Effect of a tumour-derived lipid-mobilising factor on glucose and lipid metabolism in vivo

S.T. Russell, M.J. Tisdale*

*Corresponding author for this work

Research output: Contribution to journalArticle

Abstract

Treatment of ex-breeder male NMRI mice with lipid mobilising factor isolated from the urine of cachectic cancer patients, caused a significant increase in glucose oxidation to CO2, compared with control mice receiving phosphate buffered saline. Glucose utilisation by various tissues was determined by the 2-deoxyglucose tracer technique and shown to be elevated in brain, heart, brown adipose tissue and gastrocnemius muscle. The tissue glucose metabolic rate was increased almost three-fold in brain, accounting for the ability of lipid mobilising factor to decrease blood glucose levels. Lipid mobilising factor also increased overall lipid oxidation, as determined by the production of 14CO2 from [14C carboxy] triolein, being 67% greater than phosphate buffered saline controls over a 24 h period. There was a significant increase in [14C] lipid accumulation in plasma, liver and white and brown adipose tissue after administration of lipid mobilising factor. These results suggest that changes in carbohydrate metabolism and loss of adipose tissue, together with an increased whole body fatty acid oxidation in cachectic cancer patients, may arise from tumour production of lipid mobilising factor. © 2002 Cancer Research UK.

Original languageEnglish
Pages (from-to)580-584
Number of pages5
JournalBritish Journal of Cancer
Volume87
Issue number5
DOIs
Publication statusPublished - 27 Aug 2002

Fingerprint

Lipid Metabolism
Glucose
Brown Adipose Tissue
Neoplasms
Phosphates
Triolein
Lipids
White Adipose Tissue
Deoxyglucose
Carbohydrate Metabolism
Brain
Blood Glucose
Adipose Tissue
Skeletal Muscle
Fatty Acids
lipid mobilizing substance
Urine
Liver
Research
Therapeutics

Bibliographical note

© 2002 Cancer Research UK Creative Commons Attribution-NonCommercial-Share-Alike 3.0 licence, subject to the conditions listed at http://creativecommons.org/licences/by-nc-sa/3.0/

Keywords

  • cachexia
  • glucose and lipid metabolism
  • lipid mobilising factor

Cite this

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title = "Effect of a tumour-derived lipid-mobilising factor on glucose and lipid metabolism in vivo",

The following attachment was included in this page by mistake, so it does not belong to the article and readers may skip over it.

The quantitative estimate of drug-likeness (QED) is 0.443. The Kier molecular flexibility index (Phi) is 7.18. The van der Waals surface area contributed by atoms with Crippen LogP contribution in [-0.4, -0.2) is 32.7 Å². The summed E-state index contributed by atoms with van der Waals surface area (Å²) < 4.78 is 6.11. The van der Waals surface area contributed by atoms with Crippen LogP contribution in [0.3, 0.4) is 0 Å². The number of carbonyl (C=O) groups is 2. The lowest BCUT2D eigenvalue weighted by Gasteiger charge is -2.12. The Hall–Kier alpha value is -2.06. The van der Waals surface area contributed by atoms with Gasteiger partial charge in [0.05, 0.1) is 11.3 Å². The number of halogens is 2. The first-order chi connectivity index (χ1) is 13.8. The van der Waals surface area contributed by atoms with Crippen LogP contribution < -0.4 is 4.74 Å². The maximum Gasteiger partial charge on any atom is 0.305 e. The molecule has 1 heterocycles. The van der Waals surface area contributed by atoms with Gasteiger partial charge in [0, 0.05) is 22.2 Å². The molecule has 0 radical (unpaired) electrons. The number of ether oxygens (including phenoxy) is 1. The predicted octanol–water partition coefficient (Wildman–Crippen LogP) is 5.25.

abstract = "Treatment of ex-breeder male NMRI mice with lipid mobilising factor isolated from the urine of cachectic cancer patients, caused a significant increase in glucose oxidation to CO2, compared with control mice receiving phosphate buffered saline. Glucose utilisation by various tissues was determined by the 2-deoxyglucose tracer technique and shown to be elevated in brain, heart, brown adipose tissue and gastrocnemius muscle. The tissue glucose metabolic rate was increased almost three-fold in brain, accounting for the ability of lipid mobilising factor to decrease blood glucose levels. Lipid mobilising factor also increased overall lipid oxidation, as determined by the production of 14CO2 from [14C carboxy] triolein, being 67{\%} greater than phosphate buffered saline controls over a 24 h period. There was a significant increase in [14C] lipid accumulation in plasma, liver and white and brown adipose tissue after administration of lipid mobilising factor. These results suggest that changes in carbohydrate metabolism and loss of adipose tissue, together with an increased whole body fatty acid oxidation in cachectic cancer patients, may arise from tumour production of lipid mobilising factor. {\circledC} 2002 Cancer Research UK.",
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Effect of a tumour-derived lipid-mobilising factor on glucose and lipid metabolism in vivo. / Russell, S.T.; Tisdale, M.J.

In: British Journal of Cancer, Vol. 87, No. 5, 27.08.2002, p. 580-584.

Research output: Contribution to journalArticle

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